The Open Work  

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Train wreck at Montparnasse (October 22, 1895) by Studio Lévy and Sons.
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Train wreck at Montparnasse (October 22, 1895) by Studio Lévy and Sons.

Opera aperta (1962, rev. 1976 - English translation: The Open Work (1989) is a book by Umberto Eco.

In the early 1960s, Eco began seriously developing his ideas on the "open" text and on semiotics, writing many essays on these subjects, and in 1962 he published Opera aperta (translated into English as "The Open Work").

In it, Eco argued that literary texts are fields of meaning, rather than strings of meaning, that they are understood as open, internally dynamic and psychologically engaged fields. Literature which limits one's potential understanding to a single, unequivocal line, the closed text, remains the least rewarding, while texts that are the most active between mind and society and life (open texts) are the most lively and best—although valuation terminology is not his primary area of focus. Eco emphasizes the fact that words do not have meanings that are simply lexical, but rather, they operate in the context of utterance. I. A. Richards and others said as much, but Eco draws out the implications for literature from this idea. He also extended the axis of meaning from the continually deferred meanings of words in an utterance to a play between expectation and fulfilment of meaning. Eco comes to these positions through study of language and from semiotics, rather than from psychology or historical analysis (as did theorists such as Wolfgang Iser, on the one hand, and Hans-Robert Jauss, on the other).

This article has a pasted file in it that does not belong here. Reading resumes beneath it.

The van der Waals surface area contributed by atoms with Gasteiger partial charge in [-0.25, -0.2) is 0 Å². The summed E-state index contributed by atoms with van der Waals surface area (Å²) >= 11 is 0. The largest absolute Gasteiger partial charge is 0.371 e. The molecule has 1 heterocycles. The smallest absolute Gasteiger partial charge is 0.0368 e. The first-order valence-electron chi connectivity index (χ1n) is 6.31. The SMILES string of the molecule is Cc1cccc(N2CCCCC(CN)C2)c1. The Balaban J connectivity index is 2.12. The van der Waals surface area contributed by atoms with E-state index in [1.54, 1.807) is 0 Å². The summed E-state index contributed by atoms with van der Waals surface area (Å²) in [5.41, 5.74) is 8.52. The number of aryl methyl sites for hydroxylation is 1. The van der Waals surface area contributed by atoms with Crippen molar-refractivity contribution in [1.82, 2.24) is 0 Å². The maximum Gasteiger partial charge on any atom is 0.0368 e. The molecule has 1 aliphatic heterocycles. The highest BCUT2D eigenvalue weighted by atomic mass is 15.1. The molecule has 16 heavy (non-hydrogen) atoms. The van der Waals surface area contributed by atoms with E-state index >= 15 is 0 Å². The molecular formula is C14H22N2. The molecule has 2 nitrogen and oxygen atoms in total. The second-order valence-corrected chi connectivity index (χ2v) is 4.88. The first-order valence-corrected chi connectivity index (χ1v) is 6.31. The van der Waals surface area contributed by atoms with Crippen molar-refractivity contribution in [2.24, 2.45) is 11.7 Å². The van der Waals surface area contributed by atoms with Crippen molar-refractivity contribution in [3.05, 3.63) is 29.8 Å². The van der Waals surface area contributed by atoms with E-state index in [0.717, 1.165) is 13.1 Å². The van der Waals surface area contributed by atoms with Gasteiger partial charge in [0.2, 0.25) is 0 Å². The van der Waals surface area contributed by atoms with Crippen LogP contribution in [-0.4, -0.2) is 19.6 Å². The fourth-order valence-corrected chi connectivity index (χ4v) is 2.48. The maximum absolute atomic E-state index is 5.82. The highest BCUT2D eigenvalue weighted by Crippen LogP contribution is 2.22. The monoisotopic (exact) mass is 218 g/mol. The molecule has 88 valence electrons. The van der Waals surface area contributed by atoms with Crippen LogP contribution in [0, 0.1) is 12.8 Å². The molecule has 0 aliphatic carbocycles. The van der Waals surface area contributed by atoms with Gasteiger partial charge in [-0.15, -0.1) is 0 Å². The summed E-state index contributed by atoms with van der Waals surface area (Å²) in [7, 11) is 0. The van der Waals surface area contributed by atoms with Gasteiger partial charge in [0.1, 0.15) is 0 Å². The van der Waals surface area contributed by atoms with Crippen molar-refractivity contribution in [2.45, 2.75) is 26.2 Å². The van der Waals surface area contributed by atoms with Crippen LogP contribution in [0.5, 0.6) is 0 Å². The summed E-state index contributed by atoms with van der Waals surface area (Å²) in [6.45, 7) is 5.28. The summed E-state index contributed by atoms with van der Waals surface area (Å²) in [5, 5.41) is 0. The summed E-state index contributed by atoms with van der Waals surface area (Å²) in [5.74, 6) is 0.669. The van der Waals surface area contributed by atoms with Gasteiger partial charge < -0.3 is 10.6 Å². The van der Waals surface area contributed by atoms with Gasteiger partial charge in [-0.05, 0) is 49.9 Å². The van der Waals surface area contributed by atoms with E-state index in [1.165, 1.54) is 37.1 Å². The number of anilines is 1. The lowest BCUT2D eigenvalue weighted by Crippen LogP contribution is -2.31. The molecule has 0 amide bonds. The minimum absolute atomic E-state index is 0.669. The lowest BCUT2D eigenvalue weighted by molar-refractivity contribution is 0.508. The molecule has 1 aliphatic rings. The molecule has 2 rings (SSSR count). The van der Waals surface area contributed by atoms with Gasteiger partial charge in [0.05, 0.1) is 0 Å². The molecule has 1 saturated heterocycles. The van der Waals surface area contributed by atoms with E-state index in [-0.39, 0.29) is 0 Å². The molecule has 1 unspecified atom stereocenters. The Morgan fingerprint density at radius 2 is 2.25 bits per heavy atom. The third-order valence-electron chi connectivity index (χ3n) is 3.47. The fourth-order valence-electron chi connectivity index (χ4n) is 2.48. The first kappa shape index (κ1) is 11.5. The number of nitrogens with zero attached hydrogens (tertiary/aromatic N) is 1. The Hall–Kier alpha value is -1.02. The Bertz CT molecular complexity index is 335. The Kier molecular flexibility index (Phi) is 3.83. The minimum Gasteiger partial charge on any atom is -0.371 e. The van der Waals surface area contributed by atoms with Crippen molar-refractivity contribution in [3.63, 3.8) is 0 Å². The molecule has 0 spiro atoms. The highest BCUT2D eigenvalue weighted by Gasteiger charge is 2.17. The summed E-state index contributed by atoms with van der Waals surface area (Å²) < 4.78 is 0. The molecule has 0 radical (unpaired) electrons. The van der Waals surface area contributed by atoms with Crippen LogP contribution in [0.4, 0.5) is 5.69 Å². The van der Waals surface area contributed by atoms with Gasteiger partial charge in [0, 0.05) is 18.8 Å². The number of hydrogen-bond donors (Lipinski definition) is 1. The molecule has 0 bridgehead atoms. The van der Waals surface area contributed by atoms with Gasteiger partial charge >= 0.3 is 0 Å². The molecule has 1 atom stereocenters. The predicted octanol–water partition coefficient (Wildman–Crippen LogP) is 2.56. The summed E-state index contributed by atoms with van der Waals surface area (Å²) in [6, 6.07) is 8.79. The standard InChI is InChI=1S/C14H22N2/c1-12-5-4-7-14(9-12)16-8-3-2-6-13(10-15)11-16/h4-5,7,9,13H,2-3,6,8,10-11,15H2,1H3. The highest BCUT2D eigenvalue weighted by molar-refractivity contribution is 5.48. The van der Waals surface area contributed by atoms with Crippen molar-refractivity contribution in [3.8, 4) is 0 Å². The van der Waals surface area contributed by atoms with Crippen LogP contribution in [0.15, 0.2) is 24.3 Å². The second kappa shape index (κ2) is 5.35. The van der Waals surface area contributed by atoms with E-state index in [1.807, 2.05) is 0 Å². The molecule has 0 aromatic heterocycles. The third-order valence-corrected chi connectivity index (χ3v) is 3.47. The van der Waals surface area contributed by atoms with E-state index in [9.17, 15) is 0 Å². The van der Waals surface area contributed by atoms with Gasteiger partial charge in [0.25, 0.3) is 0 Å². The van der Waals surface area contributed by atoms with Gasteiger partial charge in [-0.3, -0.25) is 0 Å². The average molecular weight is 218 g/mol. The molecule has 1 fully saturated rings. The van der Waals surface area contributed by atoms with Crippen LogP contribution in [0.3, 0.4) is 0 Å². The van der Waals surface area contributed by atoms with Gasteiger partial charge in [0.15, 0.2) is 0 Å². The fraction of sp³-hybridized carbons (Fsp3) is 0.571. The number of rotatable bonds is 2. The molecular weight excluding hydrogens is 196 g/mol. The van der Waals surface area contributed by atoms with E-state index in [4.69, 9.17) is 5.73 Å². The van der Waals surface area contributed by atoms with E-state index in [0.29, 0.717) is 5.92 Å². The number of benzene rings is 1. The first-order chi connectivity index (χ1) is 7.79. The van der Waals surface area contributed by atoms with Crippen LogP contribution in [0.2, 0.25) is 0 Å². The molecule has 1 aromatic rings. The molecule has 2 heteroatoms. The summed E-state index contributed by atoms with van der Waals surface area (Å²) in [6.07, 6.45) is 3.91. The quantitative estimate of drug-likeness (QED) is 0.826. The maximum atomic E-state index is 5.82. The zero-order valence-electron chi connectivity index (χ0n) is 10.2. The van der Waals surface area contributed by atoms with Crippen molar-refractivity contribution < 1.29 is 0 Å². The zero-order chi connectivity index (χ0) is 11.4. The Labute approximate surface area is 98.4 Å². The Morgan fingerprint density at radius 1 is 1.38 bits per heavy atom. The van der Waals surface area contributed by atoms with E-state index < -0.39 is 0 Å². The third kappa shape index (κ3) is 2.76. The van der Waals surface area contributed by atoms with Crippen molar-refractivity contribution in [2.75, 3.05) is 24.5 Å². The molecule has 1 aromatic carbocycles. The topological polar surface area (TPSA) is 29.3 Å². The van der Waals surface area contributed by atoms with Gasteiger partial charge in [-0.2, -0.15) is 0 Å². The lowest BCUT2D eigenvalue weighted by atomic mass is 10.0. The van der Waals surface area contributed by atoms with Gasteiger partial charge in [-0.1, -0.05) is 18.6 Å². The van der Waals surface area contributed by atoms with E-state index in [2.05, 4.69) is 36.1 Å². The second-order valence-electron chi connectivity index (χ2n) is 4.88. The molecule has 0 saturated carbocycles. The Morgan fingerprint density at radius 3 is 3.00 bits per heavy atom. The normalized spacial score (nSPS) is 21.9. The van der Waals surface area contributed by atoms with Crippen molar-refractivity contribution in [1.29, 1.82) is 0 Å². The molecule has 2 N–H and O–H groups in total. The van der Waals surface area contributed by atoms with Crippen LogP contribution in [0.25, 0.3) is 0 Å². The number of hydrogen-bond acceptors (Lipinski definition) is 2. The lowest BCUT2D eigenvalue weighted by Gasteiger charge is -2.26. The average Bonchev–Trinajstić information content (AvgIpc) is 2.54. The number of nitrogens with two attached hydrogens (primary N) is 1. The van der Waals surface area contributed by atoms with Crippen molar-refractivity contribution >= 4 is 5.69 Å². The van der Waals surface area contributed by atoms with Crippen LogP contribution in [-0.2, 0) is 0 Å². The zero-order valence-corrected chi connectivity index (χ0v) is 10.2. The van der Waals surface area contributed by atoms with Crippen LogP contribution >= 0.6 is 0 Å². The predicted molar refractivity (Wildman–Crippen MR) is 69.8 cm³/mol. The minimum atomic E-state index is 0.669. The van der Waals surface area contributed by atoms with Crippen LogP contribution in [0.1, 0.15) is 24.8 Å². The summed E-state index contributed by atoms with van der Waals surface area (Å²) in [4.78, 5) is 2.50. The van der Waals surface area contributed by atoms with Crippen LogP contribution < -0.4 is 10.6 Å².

Unless indicated otherwise, the text in this article is either based on Wikipedia article "The Open Work" or another language Wikipedia page thereof used under the terms of the GNU Free Documentation License; or on original research by Jahsonic and friends. See Art and Popular Culture's copyright notice.

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